Article first published online: 12 MAR 2015 | DOI: 10.1002/nbm.3272

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      Although it will probably take some years before full whole-body investigations can be performed routinely with high quality at 7 T, many morphological applications, as well as metabolic and functional MRI applications, in neuroimaging, musculoskeletal and breast imaging have already been shown to be superior compared with the benchmark 3 T, which will further enhance the move to 7 T. The rapid increase in operating 7-T systems indicates the growing interest in ultrahigh-field MRI because of the improved clinical results with regard to morphological detail, as well as functional and metabolic imaging capabilities.

    5. Quantitative sodium MRI of kidney

      Frank G. Zöllner, Simon Konstandin, Jonathan Lommen, Johannes Budjan, Stefan O. Schoenberg, Lothar R. Schad and Stefan Haneder

      Article first published online: 27 FEB 2015 | DOI: 10.1002/nbm.3274

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      The human kidneys maintain the homeostasis of the body's fluid and electrolyte balance by filtration of the plasma and excretion of the end products, herein the regulation of extracellular sodium (23Na). Renal 23Na MRI can provide new insights into the physiological function and viability of tissues via the quantification of the tissue sodium concentration. Initial pre-clinical and clinical studies have already outlined the potential of this technique. Future studies must be extended to larger patient groups to demonstrate its diagnostic power. In conclusion, 23Na MRI is seen as a powerful technique with the option to establish a non-invasive renal biomarker for tissue viability, but is still a long way from real clinical implementation.

    6. W(h)ither human cardiac and body magnetic resonance at ultrahigh fields? technical advances, practical considerations, applications, and clinical opportunities

      Thoralf Niendorf, Katharina Paul, Celal Oezerdem, Andreas Graessl, Sabrina Klix, Till Huelnhagen, Fabian Hezel, Jan Rieger, Helmar Waiczies, Jens Frahm, Armin M. Nagel, Eva Oberacker and Lukas Winter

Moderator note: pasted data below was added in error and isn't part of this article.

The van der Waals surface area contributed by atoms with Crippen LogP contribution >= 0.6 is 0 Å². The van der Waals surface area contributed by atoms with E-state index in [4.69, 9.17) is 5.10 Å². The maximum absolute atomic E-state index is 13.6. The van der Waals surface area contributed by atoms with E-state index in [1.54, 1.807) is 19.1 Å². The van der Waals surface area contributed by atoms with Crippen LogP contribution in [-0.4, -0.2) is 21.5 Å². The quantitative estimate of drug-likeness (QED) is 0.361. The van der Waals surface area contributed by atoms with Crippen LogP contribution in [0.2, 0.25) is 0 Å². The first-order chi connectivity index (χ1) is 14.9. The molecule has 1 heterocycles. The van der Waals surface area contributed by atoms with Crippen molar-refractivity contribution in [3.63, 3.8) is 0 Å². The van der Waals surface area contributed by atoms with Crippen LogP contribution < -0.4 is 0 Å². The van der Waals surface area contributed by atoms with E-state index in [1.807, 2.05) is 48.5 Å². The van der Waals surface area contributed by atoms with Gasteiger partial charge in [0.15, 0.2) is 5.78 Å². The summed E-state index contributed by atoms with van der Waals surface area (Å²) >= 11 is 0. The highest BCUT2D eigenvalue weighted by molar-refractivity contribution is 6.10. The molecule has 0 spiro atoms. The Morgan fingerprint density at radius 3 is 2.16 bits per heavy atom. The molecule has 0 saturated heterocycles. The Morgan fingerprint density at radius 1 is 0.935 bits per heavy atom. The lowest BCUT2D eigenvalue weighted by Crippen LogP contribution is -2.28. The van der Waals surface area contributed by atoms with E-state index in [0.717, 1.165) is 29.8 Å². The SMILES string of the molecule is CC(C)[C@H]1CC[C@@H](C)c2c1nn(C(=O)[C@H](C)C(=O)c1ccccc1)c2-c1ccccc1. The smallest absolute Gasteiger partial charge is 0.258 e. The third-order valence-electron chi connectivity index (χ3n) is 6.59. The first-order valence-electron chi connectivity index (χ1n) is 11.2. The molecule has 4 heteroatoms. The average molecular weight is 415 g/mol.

Article first published online: 23 FEB 2015 | DOI: 10.1002/nbm.3268

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      This work documents and reviews advances and progress in cardiac and body MR technology at ultrahigh fields and its application in forefront research and in early clinical applications. The achievements of ultrahigh field cardiac and body MR are shown to be a powerful motivator and enabler, since the extra speed, signal and imaging capabilities may be invested to overcome the fundamental constraints that continue to hamper traditional cardiac and body MR applications at lower magnetic field strengths.

    7. Sodium MRI in human heart: a review

      Paul A. Bottomley

      Article first published online: 12 FEB 2015 | DOI: 10.1002/nbm.3265

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      The properties, methods and clinical potential of sodium MRI in human heart are reviewed. The myocardial sodium concentration is about 40 µmol/g wet weight, and its signal-to-noise ratio is about one-6000th of conventional proton MRI. Sodium's short multi-component relaxation behavior necessitates fast, ultra-short-echo MRI sequences, especially for quantification. Currently, intra- and extra-cellular sodium cannot be unambiguously resolved, but increased sodium, primarily attributable to sodium influx, is demonstrated in human myocardial infarction. The added value of cardiac 23Na MRI versus existing methods remains key.

  12. Special issue research articles

    1. Cortical phase changes measured using 7-T MRI in subjects with subjective cognitive impairment, and their association with cognitive function

      Sanneke van Rooden, Mathijs Buijs, Marjolein E. van Vliet, Maarten J. Versluis, Andrew G. Webb, Ania M. Oleksik, Lotte van de Wiel, Huub A. M. Middelkoop, Gerard Jan Blauw, Annelies W. E. Weverling-Rynsburger, Jeroen D. C. Goos, Wiesje M. van der Flier, Ted Koene, Philip Scheltens, Frederik Barkhof, Ondine van de Rest, P. Eline Slagboom, Mark A. van Buchem and Jeroen van der Grond

      Article first published online: 19 DEC 2014 | DOI: 10.1002/nbm.3248

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      In subjects with subjective cognitive impairment (SCI), Alzheimer's disease-like changes may occur in the brain. We investigated whether cortical phase shifts at 7 T in SCI can be detected, implicating the deposition of amyloid-beta (Aβ) plaques and associated iron, and which cognitive domains are associated with cortical phase shifts in SCI. In SCI, an increased cortical phase shift at high field is associated with a poorer memory performance, although no increased phase shift could be determined in subjects with SCI compared with controls.